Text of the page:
Morning Glory, Morning Wood, Prebreakfast Boner (I made that last one up) — whatever you want to call it, you're probably familiar with the phenomenon. If you've ever woken up a) with a penis or b) next to a penis, you've experienced the noticeable sheet-tent and maybe even felt the tap of an eager member ready for action before you've even had your coffee. But what exactly is "morning wood"? Well, for starters, the scientific term is nocturnal penile tumescence, and there's an explanation for why it occurs.
What causes morning wood?
Think of it this way: all day, a man's brain releases a hormone called noradrenaline (or norepinephrine) that basically tells his brain to not have a spontaneous erection. During R.E.M sleep, the brain releases less of this hormone, so the likelihood of an erection increases. During the sleep cycle, blood flow also increases toward the penis. Erections occur throughout the night, but they don't always wake the person up. However, upon getting up in the morning, the penis might be wide awake already.
Another cause of morning wood is an increase in testosterone, which can occur after waking up from R.E.M. sleep. A full bladder can cause nocturnal penile tumescence, and so can physical stimulation; a man rubbing up against something in his sleep can subconsciously turn him on.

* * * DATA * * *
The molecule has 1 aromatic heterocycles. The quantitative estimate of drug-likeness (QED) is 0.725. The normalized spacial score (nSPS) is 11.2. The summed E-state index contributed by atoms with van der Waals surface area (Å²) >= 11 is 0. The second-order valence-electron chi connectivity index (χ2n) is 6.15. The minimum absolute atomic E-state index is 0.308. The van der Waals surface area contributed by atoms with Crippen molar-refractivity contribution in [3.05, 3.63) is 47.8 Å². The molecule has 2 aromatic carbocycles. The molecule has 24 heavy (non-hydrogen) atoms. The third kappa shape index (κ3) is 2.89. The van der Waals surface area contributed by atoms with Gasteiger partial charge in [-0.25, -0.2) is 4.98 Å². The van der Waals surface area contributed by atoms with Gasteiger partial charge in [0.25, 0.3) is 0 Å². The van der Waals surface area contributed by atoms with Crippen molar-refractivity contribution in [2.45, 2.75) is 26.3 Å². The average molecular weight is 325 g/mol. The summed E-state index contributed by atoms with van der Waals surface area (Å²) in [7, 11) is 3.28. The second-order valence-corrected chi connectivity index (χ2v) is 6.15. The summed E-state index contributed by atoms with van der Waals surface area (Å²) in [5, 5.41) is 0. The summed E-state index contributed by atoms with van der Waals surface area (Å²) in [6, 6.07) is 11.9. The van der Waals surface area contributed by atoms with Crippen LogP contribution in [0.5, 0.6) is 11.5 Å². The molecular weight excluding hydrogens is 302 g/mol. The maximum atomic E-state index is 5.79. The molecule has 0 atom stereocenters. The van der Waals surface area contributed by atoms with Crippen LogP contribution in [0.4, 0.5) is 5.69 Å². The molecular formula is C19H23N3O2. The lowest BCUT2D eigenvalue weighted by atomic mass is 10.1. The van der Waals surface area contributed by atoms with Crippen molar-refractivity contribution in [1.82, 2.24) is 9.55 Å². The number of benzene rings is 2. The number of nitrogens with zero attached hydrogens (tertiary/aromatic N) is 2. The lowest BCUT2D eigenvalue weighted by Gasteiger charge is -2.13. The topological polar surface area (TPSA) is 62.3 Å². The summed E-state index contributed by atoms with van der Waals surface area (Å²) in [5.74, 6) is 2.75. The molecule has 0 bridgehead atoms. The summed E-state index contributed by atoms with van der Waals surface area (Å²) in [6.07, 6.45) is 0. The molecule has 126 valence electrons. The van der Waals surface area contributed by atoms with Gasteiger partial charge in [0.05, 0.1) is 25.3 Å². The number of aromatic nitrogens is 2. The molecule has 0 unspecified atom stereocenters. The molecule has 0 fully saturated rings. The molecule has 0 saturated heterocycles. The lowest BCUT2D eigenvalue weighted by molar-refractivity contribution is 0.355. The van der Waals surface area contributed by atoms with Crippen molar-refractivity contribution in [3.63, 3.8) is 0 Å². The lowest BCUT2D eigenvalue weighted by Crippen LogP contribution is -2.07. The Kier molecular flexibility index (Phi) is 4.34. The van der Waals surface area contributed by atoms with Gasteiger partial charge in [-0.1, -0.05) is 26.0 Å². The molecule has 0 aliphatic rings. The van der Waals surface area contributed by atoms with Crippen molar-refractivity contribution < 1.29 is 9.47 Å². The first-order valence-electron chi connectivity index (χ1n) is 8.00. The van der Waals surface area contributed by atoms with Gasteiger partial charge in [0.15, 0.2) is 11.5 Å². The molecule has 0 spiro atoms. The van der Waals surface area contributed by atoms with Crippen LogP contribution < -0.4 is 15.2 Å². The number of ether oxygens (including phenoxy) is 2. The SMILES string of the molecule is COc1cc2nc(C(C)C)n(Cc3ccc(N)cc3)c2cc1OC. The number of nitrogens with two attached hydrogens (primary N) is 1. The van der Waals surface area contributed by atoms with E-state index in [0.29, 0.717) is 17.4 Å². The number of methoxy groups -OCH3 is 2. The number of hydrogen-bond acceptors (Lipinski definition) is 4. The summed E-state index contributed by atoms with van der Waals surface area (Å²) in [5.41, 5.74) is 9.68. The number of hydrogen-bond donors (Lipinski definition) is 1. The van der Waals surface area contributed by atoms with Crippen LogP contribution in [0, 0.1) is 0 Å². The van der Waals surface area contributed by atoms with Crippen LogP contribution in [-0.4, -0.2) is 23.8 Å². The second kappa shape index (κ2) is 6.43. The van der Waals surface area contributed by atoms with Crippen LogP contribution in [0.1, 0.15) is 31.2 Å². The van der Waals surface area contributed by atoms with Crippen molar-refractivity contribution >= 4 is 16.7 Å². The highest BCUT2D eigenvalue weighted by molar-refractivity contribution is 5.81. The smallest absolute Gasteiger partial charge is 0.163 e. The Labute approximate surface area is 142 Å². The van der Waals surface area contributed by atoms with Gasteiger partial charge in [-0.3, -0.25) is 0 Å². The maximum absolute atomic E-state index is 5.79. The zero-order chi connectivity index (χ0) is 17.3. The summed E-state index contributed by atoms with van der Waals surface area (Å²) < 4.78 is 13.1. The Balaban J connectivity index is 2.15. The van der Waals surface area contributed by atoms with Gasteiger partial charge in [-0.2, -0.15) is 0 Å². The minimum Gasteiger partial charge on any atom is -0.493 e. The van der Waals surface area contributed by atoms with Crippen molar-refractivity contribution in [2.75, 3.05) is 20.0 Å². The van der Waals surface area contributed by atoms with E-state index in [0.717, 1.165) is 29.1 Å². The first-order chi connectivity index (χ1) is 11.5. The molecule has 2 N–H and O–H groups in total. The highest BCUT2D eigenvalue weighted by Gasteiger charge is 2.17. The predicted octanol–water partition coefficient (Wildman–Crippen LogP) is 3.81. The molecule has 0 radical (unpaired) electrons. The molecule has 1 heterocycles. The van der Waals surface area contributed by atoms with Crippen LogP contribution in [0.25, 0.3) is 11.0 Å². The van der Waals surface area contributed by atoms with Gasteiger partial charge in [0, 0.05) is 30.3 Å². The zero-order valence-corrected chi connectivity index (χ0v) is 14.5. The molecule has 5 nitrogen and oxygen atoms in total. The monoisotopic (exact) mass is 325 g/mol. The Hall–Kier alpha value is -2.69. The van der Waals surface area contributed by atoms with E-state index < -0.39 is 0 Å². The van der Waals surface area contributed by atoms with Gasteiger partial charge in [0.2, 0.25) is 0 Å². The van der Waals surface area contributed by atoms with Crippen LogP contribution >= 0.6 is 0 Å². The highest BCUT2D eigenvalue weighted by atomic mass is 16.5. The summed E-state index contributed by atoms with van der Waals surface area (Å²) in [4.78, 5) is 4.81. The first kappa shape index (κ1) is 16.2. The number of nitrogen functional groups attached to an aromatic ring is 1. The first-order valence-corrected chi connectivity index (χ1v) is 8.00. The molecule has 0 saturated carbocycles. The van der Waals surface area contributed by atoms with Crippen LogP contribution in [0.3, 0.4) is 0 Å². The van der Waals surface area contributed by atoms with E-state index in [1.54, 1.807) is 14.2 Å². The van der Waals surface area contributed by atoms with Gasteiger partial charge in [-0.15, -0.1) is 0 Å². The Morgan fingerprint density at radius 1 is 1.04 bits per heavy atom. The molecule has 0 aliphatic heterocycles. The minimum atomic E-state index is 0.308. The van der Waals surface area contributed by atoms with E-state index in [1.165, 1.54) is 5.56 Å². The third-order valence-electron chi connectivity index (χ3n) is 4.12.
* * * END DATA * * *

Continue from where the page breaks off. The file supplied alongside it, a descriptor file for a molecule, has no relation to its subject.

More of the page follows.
What does morning wood say about a man's health?
Nocturnal penile tumescence affects men of all ages, and is actually a sign that a man — or more specifically a man's penis — is healthy. It means that there's a healthy blood flow to the penis, which is also necessary for a man to have when he is actually intentionally getting hard. Morning wood can prevent erectile dysfunction and helps keep the penis in shape, because like with any other body part, a good workout is healthy. Yep, "penis exercises" are real.
So, while many assume that a man waking up with an erection just means he's horny and ready for some action, there's actually much more to it than that (but it is often also . . . that). In general, nocturnal penile tumescence is involuntary. In fact, women experience erections during their sleep as well, but due to anatomical differences, they typically aren't quite as noticeable.